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Hope you had good refreshing holidays as I did. It's time to catch up with what happened in July: plenty on all fronts, both good and bad, some joy, some sorrow, some encouraging, some depressing, some simply pathetic.

Returning to Japan beginning July, the topmost news was the violent rains, floods and mudslides that had wiped out entire villages in mountainside Hiroshima and Okayama prefectures. When all bodies were dug up from underneath the mud, they accounted to more than 200. The clearing work of massive destruction and mountains of debris will continue for long time and the initial assesment of economic damage has been put at JPY 4.7 trillion (EUR 35 billion). The damage to agricultural crops alone makes 1/4 of that; scenes of destroyed oyster farms, Hiroshima's pride, have now changed to boats collecting tons of wood debris floating into fishermen nets out on the beautiful Seto Sea. In towns and villages, the debris has been piled up alongside streets sometimes upto 3-4 meters high.

The same area had similar misfortune 4 years ago, but this one was much worse.

Then there's the heat: 35-40C day in day out and hardly below 30C even night time almost all over Japan – and worst in the destructed areas where volunteers are sweating to help locals clean up their homes and streets. The fatality numbers have piled up again – so far 80 dead, mainly old people as always, with tens of thousands of others ferried by ambulance to hospitals in emergengy. The extrme heat has continued over a month now, something rare before, and the news tell us it's been very hot in Finland and across Europe, too. There's hardly anybody here or there who needs convincing about climate change.

As if for change here, we had strong Typhoon No. 12 battering the same areas along the Pacific coast over the past weekend. Now it's back to heat again.

Even the money hungry old men running IOC have finally waken up to warnings that it can be much too hot for Olympics that will be held exactly this time two years from now. They started demanding that "something should be done" to reduce the heat and avoid fatalities, not good for their PR image, yet their fat TV contracts stipulate the games must be held in summer to avoid clash with other sports, football, baseball etc. Arrangers have responded with plans to install special heat absorbing pavements, cool air blowers and starting marathon already at 7 am. In latest move, the Arranging Committee chairman ex-PM Mori suggested to his "kobun" Abe that he should make special law for having summer time in Japan for the games. Always thought that Japan should have summer time like others and if this will help people realize how good it it is, then so be it.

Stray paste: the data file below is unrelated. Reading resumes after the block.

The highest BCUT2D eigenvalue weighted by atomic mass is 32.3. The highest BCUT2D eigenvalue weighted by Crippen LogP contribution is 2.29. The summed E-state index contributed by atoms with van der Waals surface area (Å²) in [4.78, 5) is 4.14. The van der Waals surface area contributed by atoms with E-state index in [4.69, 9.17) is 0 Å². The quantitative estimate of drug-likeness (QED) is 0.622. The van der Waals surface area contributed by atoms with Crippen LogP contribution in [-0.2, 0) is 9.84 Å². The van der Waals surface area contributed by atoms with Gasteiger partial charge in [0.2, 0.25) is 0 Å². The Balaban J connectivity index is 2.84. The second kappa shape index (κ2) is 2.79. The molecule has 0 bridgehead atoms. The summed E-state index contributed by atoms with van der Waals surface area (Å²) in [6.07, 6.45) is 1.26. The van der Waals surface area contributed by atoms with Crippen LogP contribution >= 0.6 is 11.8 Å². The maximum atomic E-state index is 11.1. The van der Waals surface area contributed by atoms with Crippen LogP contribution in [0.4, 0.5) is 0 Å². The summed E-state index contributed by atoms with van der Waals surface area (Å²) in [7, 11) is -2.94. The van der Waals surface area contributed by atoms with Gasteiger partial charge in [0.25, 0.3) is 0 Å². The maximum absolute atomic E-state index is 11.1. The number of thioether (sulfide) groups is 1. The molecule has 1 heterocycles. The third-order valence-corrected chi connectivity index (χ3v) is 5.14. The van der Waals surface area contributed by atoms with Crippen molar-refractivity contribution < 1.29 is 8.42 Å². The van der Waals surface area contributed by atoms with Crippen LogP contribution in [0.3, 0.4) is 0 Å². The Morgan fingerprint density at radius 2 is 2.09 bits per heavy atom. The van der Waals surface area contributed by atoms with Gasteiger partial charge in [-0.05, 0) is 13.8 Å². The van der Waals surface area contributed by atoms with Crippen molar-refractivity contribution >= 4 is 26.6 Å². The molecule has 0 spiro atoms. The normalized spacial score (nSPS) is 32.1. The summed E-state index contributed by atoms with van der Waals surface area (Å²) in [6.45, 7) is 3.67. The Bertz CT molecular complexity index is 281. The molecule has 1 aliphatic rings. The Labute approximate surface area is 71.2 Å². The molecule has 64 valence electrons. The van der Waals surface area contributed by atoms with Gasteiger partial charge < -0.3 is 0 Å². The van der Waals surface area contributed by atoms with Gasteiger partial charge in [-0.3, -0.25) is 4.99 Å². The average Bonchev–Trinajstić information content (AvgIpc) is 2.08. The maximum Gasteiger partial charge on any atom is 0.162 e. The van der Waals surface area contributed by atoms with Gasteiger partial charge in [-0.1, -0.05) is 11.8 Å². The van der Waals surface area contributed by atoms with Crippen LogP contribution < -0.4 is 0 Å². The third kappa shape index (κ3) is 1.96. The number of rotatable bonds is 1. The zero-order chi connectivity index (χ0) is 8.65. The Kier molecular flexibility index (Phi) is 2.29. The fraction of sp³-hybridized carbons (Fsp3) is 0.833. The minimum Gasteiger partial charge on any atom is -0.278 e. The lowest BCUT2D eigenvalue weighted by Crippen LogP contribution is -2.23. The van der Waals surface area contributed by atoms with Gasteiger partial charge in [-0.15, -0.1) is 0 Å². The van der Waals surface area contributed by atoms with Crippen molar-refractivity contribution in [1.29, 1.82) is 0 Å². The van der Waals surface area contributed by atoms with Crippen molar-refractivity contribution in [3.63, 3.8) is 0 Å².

Economically speaking, there's silver lining from the heat: anything to cool you down has been just flying off the shelves. Not just the normal drinks, ice cream, fruits, cold soba and tofu that are known to cool you down, but specially developed drinks, cooling pads, clothes and sheets as well as air conditioners, even hand held ones, the latest fad. I'm sure the July retail figures will show a good jump up and with holiday travel figures to cool destinations yet to come in August, the peppy private consumption will contribute nicely to June-August GDP.

Even before summer, our Foreign Chambers' quarterly business survey showed the foreign companies here were almost unanimous in their views for continued positive economy and good sales performance. The foreign companies' sales for past six months were best since 2006 and 96% percent expected them to improve further in April-October. Three out of four respodents said their strategy is to grow business in Japan further and only 1 in 100 planned to downsize or withdraw. Japan IS attractive for those who know!

Japanese economists have tended to emphasize the boosting power of construction boom that has continued ever since Abenomics launched the cheap finance available to all and sundry. Some of it is related to big Olympic projects that will come to end when all is completed by the end of next year. That would coincide badly with the government vow to finally pull exactly that time through the VAT tax rise from 8 to 10 pct that was originally scheduled to take place 3 years ago. To counter any slowdown in private consumptio from that, plans are now shaping up to launch massive public spending for end 2019 and LDP politicians from various areas and fields are clamoring that it is exactly their area or business field that should get lion's share of that. It looks like "infrastructure improvement against natural catastrophes" will get best of it, ie. construction industry and the badly affected areas around Hiroshima.